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Dubai: Kuwait Prime Minister Sheikh Jaber Mubarak has submitted the resignation of his government to Kuwait’s Emir Sheikh Sabah Al Ahmad Al Sabah on Thursday, according to Kuwait News agency KUNA.

Resignation was submitted to clear the way for "rearranging the cabinet work" spokesman for the government Tareq Al Mezrem said without details.

The resignation comes amid a series of grilling requests for members of the government in parliament.

On Tuesday Kuwait’s Minister of Public Work and Minister of State for Housing Jenan Ramadan announced her resignation during the National Assembly after 10 MPs filed a no-confidence motion against her.

The Minister announced her resignation in a speech at the end of a questioning “I announce my resignation, regrettably, companies and influential people are stronger than the right.”

The Minister of Public Works was being questioned by MPs after her ministry failed to address obstacles and basic infrastructure problems despite its 2019-20 plan that included major projects aimed at transforming the country into a global financial center.

The Ministry also failed to disclose the dates of commencement of major projects and provide an estimate of when the projects will finish.

Weeks of tension

The resignation of the government capped weeks of tensions between the parliament and the government, which are not uncommon in the country.

Several lawmakers have recently tabled no-confidence motions against some ministers in the government led by Shaikh Mubarak Jaber Al Sabah.

Aside from Bushheri, 10 opposition lawmakers filed a no-confidence motion against Interior Minister Shaikh Al Jarrah Al Sabah over purported violations.

That vote was scheduled for November 20.

Thursday’s resignation is obviously aimed at heading off the no-confidence votes on the embattled ministers.

Emir Sabah is expected to accept the resignation and task the incumbent prime minister with forming a new government.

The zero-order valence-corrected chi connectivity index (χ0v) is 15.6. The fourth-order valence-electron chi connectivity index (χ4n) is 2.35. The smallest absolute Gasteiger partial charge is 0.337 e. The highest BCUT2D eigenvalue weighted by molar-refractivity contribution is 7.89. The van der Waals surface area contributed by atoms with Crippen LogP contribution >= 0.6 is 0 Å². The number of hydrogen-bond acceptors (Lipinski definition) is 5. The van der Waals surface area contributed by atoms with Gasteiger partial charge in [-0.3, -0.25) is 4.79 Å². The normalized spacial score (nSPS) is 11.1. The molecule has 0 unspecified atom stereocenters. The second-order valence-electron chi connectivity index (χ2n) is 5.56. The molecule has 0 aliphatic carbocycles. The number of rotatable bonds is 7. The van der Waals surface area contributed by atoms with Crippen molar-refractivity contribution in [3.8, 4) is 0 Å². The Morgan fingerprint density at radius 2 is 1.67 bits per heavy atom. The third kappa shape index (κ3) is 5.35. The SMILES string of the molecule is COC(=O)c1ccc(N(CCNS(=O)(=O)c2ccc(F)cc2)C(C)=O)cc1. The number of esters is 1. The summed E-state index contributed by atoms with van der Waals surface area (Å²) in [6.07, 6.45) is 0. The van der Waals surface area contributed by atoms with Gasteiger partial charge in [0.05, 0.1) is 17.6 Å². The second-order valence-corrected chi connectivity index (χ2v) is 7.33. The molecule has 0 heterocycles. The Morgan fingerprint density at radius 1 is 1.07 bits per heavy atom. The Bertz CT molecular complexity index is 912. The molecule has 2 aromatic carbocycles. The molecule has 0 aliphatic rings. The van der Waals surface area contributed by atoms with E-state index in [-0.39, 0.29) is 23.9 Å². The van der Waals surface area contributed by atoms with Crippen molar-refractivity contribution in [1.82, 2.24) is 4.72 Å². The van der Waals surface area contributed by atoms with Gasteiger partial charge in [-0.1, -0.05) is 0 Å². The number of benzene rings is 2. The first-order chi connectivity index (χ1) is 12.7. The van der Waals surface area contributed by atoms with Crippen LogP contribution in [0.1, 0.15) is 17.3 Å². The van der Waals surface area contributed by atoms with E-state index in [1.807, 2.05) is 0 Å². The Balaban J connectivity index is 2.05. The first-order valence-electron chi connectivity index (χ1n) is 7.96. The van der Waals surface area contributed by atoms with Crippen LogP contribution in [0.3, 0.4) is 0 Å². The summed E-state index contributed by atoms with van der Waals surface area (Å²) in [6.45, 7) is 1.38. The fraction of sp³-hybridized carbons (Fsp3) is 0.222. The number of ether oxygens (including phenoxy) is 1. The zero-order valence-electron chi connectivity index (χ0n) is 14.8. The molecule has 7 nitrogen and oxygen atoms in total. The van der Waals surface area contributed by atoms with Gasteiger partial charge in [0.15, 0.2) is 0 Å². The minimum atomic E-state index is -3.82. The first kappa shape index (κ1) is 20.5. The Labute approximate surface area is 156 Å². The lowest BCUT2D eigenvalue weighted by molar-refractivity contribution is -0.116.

Resignation welcomed

Several MPs welcomed the resignation of the government and pushed for the dissolution of the parliament, which is a constitutional right for the Emir.

“The government’s departure is imperative,” said MP Abdul Wahab Al Babteen.

“More important still is to dissolve the National Assembly and call early elections through which Kuwaitis can choose their representatives,” he told Kuwaiti newspaper Al Rai.

Shortly after the government tendered its resignation, head of the parliament Marzouq Al Ghanem said the Emir had informed him that he has no intention to dissolve the assembly.

Kuwait’s next legislative polls are due next year.

“We look forward to a new course of action that will fulfill the Kuwaitis’ aspirations, seriously address corruption and stop inter-government disagreements,” MP Abdullah Al Kandari said.

In recent weeks, several lawmakers have accused the government of failing to tackle corruption and lacking in harmony.

Sit-in protest

The government’s resignation also came more than a week after a sit-in protest outside the parliament against perceived unwillingness to fight corruption and the long-standing problem of stateless community in Kuwait.

The number of the stateless minority in Kuwait, commonly known as the Bidoun, is estimated at around 100,000. The problem, affecting citizenship rights, has been there since Kuwait’s independence in 1961.

Days before the November 6 sit-in, two Bidouns committed suicide reportedly in despair over their social status.

History of resignations

Kuwait has a history of governments’ resignations over feuds with the parliament.

In 2001, the then government stepped down over a no-confidence motion against the justice minister. Six years later, the government did the same after a parliamentary inquiry with health minister.

In 2008, the government resigned after two lawmakers filed a grilling request against the then prime minister Nassir Al Mohammad Al Sabah, a member of the royal family.

2011 was an unforgettable year in Kuwait’s political turmoil fuelled by the so-called “Arab Spring revolts”.

That year, dozens of opposition activists, including lawmakers, stormed the parliament to demand reinstated prime minister Nassir over alleged corruption.

The government resigned in response. The Emir denounced the storming of the assembly and called it “Black Wednesday”. He also issued a royal decree dissolving the parliament, elected in 2009, and calling for an early election.

In July last year, Kuwait’s top appeals court sentenced eight incumbent and ex-lawmakers to 3 years and half each in connection to the storming of the parliament.